This stuff just isn't hard to understand.

Now I will readily grant that those of us on the right would all like to have a justice whose legal brilliance and persuasive writing style were capable of making Ginsberg, Breyer, or Souter see the light and renounce their evil ways. If anyone can, perhaps Roberts can fulfill that role. But people like John Roberts are kind of rare and we don't really expect that kind of miracle, anyway.

I'll be thrilled if Miers simply votes the same way as we expect all of those judges who have been nominated for appellate posts by Bush under her watchful eye.

Read Thomas Lifson -- Right Now!

Thomas Lifson at the American Thinker has an article on the Miers' nomination that is a must-read.

Read it all.

Right now.

Don't Get Stuck on Stupid!

Sorry Michelle, as much as I admire your work and normally agree with you, you (and far too many others) are getting real close to Stupid Land on the Miers nomination. It is perfectly legit to wish that some other conservative had been nominated. It is perfectly legit to wish that Miers had a different resume.

HOWEVER -- anyone conservative who is spouting this CRAP that Bush has betrayed them by nominating Miers is firmly stuck on stupid. I know it is the reader e-mails that Malkin is posting which keep claiming this is betrayal, but she is choosing to post them without correcting the fact that there is no possible way that anyone can claim betrayal. Since there is no logic to the point, why is she posting them?

Miers may turn out to be a better justice than Scalia or Thomas. These critics have no way of knowing. So they can claim disappointment. But claiming betrayal is total b...s..t!!!

CNBC and my comment spam

1. Several comments and e-mails express wonder as to why I would watch CNBC. Because of my business, it is helpful to have the TV on for commentary about the stock market, the economy, etc. Every once in a while I glean something useful. Unfortunately, CNBC seems to stray from the financial more often lately and the news coverage is horrible.

2. Anyone know what I can do about the comment spam?

Newspaper examines Iraq coverage

Via Ranting Profs, the ombudsman of the Jacksonville paper responds to reader complaints about the coverage of the war.

Give him credit for acknowledging how bad it has been.

MSM -- the new opposition party

Jed Babbin says that the MSM has gone beyond being a cheerleader for the Democrats and simply supplanted them as the real opposition party to the GOP.

Earle dives into the bottom of the outhouse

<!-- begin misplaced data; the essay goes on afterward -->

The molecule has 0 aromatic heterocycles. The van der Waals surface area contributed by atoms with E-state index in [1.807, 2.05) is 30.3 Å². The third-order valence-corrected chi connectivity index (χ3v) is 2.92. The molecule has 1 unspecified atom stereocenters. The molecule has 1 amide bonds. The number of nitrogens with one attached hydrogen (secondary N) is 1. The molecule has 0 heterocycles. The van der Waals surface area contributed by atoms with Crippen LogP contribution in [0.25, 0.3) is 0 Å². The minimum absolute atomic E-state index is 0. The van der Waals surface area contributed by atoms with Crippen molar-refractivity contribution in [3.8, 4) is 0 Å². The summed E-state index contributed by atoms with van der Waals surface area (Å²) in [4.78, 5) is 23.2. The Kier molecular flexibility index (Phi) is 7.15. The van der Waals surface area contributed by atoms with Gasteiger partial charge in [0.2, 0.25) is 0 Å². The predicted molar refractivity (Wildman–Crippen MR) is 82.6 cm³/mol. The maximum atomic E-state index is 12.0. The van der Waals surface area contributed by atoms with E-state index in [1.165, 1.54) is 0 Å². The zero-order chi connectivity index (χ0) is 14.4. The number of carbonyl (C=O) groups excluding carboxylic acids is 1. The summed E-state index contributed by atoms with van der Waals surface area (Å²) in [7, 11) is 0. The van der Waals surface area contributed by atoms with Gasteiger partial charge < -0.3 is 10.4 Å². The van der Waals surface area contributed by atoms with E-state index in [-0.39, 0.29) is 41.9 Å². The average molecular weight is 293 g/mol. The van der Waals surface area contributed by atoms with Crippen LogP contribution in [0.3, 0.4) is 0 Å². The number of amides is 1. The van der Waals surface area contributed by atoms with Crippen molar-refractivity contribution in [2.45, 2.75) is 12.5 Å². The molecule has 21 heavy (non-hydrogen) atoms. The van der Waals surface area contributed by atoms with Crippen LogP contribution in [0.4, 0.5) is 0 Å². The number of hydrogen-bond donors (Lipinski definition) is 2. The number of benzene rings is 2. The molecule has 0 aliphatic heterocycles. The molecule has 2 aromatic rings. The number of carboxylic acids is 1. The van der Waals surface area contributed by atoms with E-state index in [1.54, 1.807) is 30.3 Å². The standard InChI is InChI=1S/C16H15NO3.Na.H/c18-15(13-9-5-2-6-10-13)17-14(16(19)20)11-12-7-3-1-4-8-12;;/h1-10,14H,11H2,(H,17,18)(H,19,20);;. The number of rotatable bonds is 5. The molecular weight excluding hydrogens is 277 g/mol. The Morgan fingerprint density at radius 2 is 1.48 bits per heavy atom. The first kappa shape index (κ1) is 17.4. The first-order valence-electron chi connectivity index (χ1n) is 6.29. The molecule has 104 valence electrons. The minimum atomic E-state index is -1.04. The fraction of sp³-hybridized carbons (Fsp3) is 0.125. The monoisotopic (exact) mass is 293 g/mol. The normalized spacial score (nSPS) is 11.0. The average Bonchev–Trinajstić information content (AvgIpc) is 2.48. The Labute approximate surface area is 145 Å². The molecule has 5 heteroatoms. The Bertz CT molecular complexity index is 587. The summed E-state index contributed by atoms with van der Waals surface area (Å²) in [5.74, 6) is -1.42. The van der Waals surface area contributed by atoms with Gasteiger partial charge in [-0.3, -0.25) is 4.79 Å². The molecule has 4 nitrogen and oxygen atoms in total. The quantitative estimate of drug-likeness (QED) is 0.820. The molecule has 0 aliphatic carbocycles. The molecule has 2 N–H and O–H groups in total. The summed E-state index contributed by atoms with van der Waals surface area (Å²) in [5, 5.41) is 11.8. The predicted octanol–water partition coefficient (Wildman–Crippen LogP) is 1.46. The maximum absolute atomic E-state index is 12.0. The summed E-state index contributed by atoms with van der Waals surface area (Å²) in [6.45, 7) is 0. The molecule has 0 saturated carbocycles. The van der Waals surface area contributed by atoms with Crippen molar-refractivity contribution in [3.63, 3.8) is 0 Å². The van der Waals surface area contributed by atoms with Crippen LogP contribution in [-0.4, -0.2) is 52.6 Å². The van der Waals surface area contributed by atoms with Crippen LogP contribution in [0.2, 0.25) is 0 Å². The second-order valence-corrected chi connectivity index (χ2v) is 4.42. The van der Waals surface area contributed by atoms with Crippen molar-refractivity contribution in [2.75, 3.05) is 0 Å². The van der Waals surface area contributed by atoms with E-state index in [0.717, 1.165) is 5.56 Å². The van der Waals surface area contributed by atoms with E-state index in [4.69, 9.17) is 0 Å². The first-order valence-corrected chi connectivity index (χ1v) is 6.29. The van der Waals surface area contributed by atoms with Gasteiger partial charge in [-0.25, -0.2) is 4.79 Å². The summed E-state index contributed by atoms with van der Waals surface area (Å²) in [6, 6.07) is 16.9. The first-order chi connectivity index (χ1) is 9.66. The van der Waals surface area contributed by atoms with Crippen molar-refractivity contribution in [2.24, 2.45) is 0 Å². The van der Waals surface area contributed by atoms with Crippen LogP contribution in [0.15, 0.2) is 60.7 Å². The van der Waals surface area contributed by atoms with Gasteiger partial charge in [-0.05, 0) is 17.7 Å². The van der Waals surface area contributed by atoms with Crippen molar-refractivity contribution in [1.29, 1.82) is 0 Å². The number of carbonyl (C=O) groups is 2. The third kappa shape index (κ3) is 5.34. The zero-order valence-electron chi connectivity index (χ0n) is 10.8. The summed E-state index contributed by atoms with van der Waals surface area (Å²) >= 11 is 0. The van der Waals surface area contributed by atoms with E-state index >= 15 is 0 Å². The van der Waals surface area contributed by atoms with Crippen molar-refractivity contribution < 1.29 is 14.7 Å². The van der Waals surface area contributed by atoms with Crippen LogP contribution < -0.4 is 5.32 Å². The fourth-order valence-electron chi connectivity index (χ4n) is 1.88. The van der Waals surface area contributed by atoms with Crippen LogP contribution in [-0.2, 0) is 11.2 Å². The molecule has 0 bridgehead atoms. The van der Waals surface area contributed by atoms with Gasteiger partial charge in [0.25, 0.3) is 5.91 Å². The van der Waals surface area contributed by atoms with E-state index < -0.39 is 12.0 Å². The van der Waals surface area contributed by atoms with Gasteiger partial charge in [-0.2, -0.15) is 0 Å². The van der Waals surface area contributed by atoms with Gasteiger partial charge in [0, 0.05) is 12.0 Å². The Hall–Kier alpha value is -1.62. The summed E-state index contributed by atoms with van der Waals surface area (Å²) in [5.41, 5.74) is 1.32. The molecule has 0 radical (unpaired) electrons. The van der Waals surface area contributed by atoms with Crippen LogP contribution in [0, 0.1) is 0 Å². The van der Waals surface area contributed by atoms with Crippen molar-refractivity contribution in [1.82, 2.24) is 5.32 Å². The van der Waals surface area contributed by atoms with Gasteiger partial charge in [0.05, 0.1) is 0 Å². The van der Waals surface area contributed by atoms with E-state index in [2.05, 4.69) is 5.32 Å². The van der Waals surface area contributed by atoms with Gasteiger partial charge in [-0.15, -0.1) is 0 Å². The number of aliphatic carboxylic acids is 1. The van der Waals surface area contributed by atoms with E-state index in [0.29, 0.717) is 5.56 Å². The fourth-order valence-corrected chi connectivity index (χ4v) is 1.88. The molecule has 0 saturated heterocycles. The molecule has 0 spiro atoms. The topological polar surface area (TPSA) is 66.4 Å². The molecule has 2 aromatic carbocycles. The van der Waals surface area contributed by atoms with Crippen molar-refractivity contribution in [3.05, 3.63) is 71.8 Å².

Earle was in the gutter. Now he's at the bottom of the outhouse. The Captain has details.

What an asshole.


Michael Barone's take is here.

Read Beldar's response to Barnett

I had the same reaction to Barnett's op-ed slamming Miers when I read it this morning in my dead tree edition of the WSJ. Beldar says what I think and better than I could write it.

ESPN bias

ESPN has been campaigning shamelessly to convince baseball writers to give the AL MVP to David Ortiz of the Red Sox instead of A-Rod. The campaign isn't a first. They did the same thing to steal an MVP from Albert Belle of the Indians in favor of Mo Vaughn of the Red Sox. And of course, they led the charge to convince Heisman voters that Charles Woodson deserved the Heisman over Peyton Manning.

As time moves on, the duped writers look more and more foolish for allowing the constant campaigning to influence their votes. Perhaps some day they will learn. (yeah, right).

Incompetence beyond the bias

Just One Minute takes the time to point out how really bad the Times and Wash Post are in screwing up the facts of Wilson/Plame and Niger uranium. This isn't about the bias, although I don't doubt that bias contributes to the problem. This is a competence problem plain and simple. Even the producers of the most biased propaganda can be competent.

Of course, the worst of the incompetents are those at the top. Stupid journalists and stupid editors can botch the facts in the manner exposed in this post. The problem is that the top management will look at the exposure of rank incompetence by their employees and decide that the criticism is invalid because they disagree with the political preferences of the person pointing out the incompetence.